Hanging Mountain in Sandisfield, MA will open to the public on Oct. 2, 2021.
The Western Massachusetts Climbers’ Coalition (WMCC) and the Ragged Mountain Foundation (RMF), in partnership with the Access Fund, purchased the 14-acre Hanging Mountain parcel in November of 2019. Previously, Hanging Mountain, a small mountainside with ten distinct crags, was privately owned and closed to climbing.
Now, after the construction of an access road and parking area, building a network of approach trails, and developing approximately 70 rock climbs, the WMCC and RMF are ready for climbers, hikers, birdwatchers, and other users to recreate at Hanging Mountain.
The Hanging Mountain Stewardship Committee would like to thank the Appalachian Mountain Club, the Access Fund and a group of very devoted volunteers for their many contributions. Without the help of these parties, opening Hanging Mountain simply would not have been possible.
The WMCC and RMF want to stress three important points to any visitors to this special place.
- The WMCC and RMF intend to open Hanging Mountain in phases. Only “Phase One” of the parcel will open on October 2. Construction and development of Phase Two is underway, with portions of Phase Two expected to open in 2022. PLEASE obey signage indicating which portions of the cliff are closed. If you want to help with Phase Two, click here to sign up.
- WMCC and RMF advise climbers to wear helmets due to recent rockfall events at Hanging Mountain.
- Nearly all of Hanging Mountain has been designated by the Commonwealth of Massachusetts Office of Natural Heritage and Endangered Species Protection as “Priority Habitat,” which means that several rare species have been identified on the property. The WMCC and RMF are asking users to PLEASE stay on established trails and obey all signage. If climbers, or other recreational users negatively impact the populations of these rare species the WMCC and RMF may be forced to restrict public access to portions of Hanging Mountain.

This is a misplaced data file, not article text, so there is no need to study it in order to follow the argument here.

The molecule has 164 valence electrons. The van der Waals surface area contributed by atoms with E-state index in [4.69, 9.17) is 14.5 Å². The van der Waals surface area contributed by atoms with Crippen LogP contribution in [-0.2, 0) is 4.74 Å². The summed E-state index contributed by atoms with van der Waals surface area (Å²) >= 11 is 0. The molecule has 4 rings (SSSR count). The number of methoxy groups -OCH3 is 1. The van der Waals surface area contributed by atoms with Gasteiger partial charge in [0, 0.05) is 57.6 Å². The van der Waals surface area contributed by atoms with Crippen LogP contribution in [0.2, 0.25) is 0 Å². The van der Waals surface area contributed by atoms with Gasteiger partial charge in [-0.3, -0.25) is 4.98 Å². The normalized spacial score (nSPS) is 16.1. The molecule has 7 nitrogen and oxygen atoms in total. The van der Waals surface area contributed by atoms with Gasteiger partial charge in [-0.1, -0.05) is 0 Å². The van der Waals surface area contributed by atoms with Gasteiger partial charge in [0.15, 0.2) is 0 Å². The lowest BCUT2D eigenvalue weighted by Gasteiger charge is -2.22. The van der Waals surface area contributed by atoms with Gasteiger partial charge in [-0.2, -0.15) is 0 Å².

More About Hanging Mountain
Hanging Mountain, formerly private property which had been closed to climbing for years prior to being purchased by the WMCC and RMF, with crucial support from the Access Fund, offers a valuable new resource for southern New England climbing, with routes up to 3 pitches long and a good balance of traditional, mixed, and sport routes with grades, to date, from 5.8 to 5.13. There are approximately 70 routes that are open for climbing in several sectors. It is located in an easily accessible and beautiful setting in the southern Berkshires, three miles from the Connecticut border. A large number of people and organizations have put in a great amount of time, effort, and money into the efforts to make this area available for climbing, with much more required in the coming years as we move forward into the future phases of this project.
While we are excited to have a portion of the cliff open after all of these efforts, we must also sound some notes of caution. Hanging Mountain is in an area that has been designated as a highly sensitive (and legally protected) environmental zone, particularly due to the existence of several rare and endangered plants. These plants have been located on sections of the cliff as well as along the base and in the wooded areas, so development of routes, trails, and other infrastructure on the property has been, and will need to continue to be, very carefully planned and accomplished. All users must stay on developed trails, routes, and staging areas as well as using only designated parking areas. This area is being carefully monitored by the State environmental authorities, so we cannot allow the ‘free for all’ route development or the creation of ‘social trails’ that has been common elsewhere. There may also, when necessary, be seasonal closures to protect nesting raptors.
An additional concern at Hanging Mountain is that while much of the crag consists of excellent quality rock, primarily granite, that offers wonderful climbing, there are also areas of dangerously unstable rock and a history of significant rockfalls in certain parts of the cliff—a major one happening just a year ago. This is another factor that has to be taken into account both as the area is developed and during normal use—wear a helmet!!!
Finally, as our parking area is required to be fairly limited and no legal back-up parking as yet exists, it would be best to try to make your visits during what are likely to be non-peak times.
Please read and follow all rules and instructions that are posted online, in the kiosk at the parking area, or in the PDF guidebook that will be available by the opening date.
-The Hanging Mountain Stewardship Committee
Check out the Hanging Mountain Crag page for more details about parking, etc.
Posted Sept. 7th, 2021